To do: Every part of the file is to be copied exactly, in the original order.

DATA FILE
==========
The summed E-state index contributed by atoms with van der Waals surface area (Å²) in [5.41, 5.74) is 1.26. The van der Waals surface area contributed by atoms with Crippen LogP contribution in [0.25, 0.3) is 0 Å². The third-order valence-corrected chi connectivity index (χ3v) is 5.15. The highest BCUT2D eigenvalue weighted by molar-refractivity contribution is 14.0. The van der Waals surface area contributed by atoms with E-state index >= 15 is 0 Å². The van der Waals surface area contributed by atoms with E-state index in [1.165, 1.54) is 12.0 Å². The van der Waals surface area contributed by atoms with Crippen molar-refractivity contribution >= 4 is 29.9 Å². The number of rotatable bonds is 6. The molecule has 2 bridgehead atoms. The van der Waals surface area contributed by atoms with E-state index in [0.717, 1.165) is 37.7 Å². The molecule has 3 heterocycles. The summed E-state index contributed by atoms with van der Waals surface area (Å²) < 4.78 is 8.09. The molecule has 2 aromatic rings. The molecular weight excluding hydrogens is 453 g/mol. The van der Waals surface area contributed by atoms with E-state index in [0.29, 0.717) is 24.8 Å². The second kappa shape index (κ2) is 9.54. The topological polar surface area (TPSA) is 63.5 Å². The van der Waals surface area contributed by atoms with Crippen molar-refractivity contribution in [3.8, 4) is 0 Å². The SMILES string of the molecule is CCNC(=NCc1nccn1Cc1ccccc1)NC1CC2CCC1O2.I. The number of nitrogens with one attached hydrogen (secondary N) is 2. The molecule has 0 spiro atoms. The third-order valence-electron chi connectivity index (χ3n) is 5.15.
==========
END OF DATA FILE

The summed E-state index contributed by atoms with van der Waals surface area (Å²) in [5.41, 5.74) is 1.26. The van der Waals surface area contributed by atoms with Crippen LogP contribution in [0.25, 0.3) is 0 Å². The third-order valence-corrected chi connectivity index (χ3v) is 5.15. The highest BCUT2D eigenvalue weighted by molar-refractivity contribution is 14.0. The van der Waals surface area contributed by atoms with E-state index >= 15 is 0 Å². The van der Waals surface area contributed by atoms with E-state index in [1.165, 1.54) is 12.0 Å². The van der Waals surface area contributed by atoms with Crippen molar-refractivity contribution >= 4 is 29.9 Å². The number of rotatable bonds is 6. The molecule has 2 bridgehead atoms. The van der Waals surface area contributed by atoms with E-state index in [0.717, 1.165) is 37.7 Å². The molecule has 3 heterocycles. The summed E-state index contributed by atoms with van der Waals surface area (Å²) < 4.78 is 8.09. The molecule has 2 aromatic rings. The molecular weight excluding hydrogens is 453 g/mol. The van der Waals surface area contributed by atoms with E-state index in [0.29, 0.717) is 24.8 Å². The second kappa shape index (κ2) is 9.54. The topological polar surface area (TPSA) is 63.5 Å². The van der Waals surface area contributed by atoms with Crippen molar-refractivity contribution in [3.8, 4) is 0 Å². The SMILES string of the molecule is CCNC(=NCc1nccn1Cc1ccccc1)NC1CC2CCC1O2.I. The number of nitrogens with one attached hydrogen (secondary N) is 2. The molecule has 0 spiro atoms. The third-order valence-electron chi connectivity index (χ3n) is 5.15.